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The Unix revolution

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This November, the Unix community has another notable anniversary to celebrate: the 40th birthday of the first edition of Ken Thompson and Dennis Ritchie's Unix Programmers Manual, released in November 1971. Producing the document was no easy task, because at that point the Unix operating system grew by the week; budding aficionados added new commands and features to the system on a regular basis.

"The rate of change of the system is so great that a dismayingly large number of early sections [of the text] had to be modified while the rest were being written," Thompson and Ritchie noted in their introduction. "The unbounded effort required to stay up-to-date is best indicated by the fact that several of the programs described were written specifically to aid in preparation of this manual!"

That's why Unix timelines are fun to read—they give a sense of how quickly the system collaboratively evolved. But some of them either skip or mention without explanation a government decision that, in retrospect, paved the way not only for Unix, but perhaps for the open source movement as well: the 1956 Consent Decree between the United States Department of Justice and AT&T.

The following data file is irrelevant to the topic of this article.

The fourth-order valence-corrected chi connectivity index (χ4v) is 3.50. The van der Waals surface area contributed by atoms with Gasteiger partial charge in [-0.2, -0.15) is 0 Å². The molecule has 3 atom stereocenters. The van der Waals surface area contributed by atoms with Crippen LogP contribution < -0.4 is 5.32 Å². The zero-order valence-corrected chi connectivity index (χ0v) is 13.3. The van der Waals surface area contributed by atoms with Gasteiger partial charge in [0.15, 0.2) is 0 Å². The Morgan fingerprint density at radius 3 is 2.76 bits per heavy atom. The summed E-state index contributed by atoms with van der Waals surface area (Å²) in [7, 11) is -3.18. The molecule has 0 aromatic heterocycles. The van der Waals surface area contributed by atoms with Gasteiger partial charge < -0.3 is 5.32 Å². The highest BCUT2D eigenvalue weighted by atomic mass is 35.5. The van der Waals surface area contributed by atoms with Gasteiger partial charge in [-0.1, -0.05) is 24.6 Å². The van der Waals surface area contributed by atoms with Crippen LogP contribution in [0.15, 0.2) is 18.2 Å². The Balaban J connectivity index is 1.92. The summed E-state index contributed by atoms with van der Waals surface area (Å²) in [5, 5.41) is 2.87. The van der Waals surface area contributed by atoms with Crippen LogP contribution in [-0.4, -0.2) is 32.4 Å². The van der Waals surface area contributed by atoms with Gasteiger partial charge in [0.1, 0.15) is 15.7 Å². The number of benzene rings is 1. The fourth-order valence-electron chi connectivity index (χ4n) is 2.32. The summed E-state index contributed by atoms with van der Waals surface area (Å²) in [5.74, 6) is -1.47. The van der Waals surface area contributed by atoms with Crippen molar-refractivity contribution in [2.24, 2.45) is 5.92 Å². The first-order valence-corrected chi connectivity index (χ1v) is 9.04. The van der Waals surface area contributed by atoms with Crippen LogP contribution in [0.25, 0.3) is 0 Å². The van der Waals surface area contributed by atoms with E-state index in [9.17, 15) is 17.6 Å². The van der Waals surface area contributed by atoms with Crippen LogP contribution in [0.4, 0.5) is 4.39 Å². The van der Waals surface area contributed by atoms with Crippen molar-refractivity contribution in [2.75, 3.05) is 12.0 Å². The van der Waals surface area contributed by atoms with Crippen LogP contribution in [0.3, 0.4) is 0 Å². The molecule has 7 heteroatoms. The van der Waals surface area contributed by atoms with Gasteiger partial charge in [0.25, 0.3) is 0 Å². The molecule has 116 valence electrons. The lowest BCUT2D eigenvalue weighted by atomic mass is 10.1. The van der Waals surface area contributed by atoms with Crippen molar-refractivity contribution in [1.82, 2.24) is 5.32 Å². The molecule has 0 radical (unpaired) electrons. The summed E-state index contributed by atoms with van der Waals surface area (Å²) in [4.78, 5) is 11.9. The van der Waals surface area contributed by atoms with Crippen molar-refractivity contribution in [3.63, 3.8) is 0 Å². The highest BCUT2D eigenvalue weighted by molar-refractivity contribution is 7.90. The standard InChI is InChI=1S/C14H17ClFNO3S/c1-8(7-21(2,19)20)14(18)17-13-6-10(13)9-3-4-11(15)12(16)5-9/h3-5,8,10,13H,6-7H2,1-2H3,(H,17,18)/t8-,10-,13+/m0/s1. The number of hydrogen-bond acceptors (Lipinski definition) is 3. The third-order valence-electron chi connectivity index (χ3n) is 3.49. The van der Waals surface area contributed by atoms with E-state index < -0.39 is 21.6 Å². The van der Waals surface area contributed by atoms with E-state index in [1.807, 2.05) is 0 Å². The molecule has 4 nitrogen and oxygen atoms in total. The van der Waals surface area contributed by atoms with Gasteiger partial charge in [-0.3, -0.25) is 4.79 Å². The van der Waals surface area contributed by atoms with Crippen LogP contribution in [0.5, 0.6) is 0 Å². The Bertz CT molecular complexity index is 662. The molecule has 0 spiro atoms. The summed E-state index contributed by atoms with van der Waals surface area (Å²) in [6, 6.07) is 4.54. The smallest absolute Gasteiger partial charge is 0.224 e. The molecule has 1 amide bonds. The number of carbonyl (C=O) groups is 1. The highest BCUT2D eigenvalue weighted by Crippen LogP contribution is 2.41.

That crucial decision didn't exactly force AT&T to share Unix with the world, but it made the decision much easier.

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At LinuxCon this year, the creator of Linux, Linus Torvalds, was asked what he wanted for Linux. His response? "The desktop." For years, the call to Linux action was "World Domination." In certain markets, this has happened (think Linux helping to power Android and Chrome OS). On the desktop, however, Linux still has a long, long way to go. Wait... that came out wrong. I don't mean "Linux has a long, long way to go before it's ready for the desktop." What I meant to say is something more akin to "Linux is, in fact, desktop ready... it just hasn't found an inroad to the average consumer desktop." Read more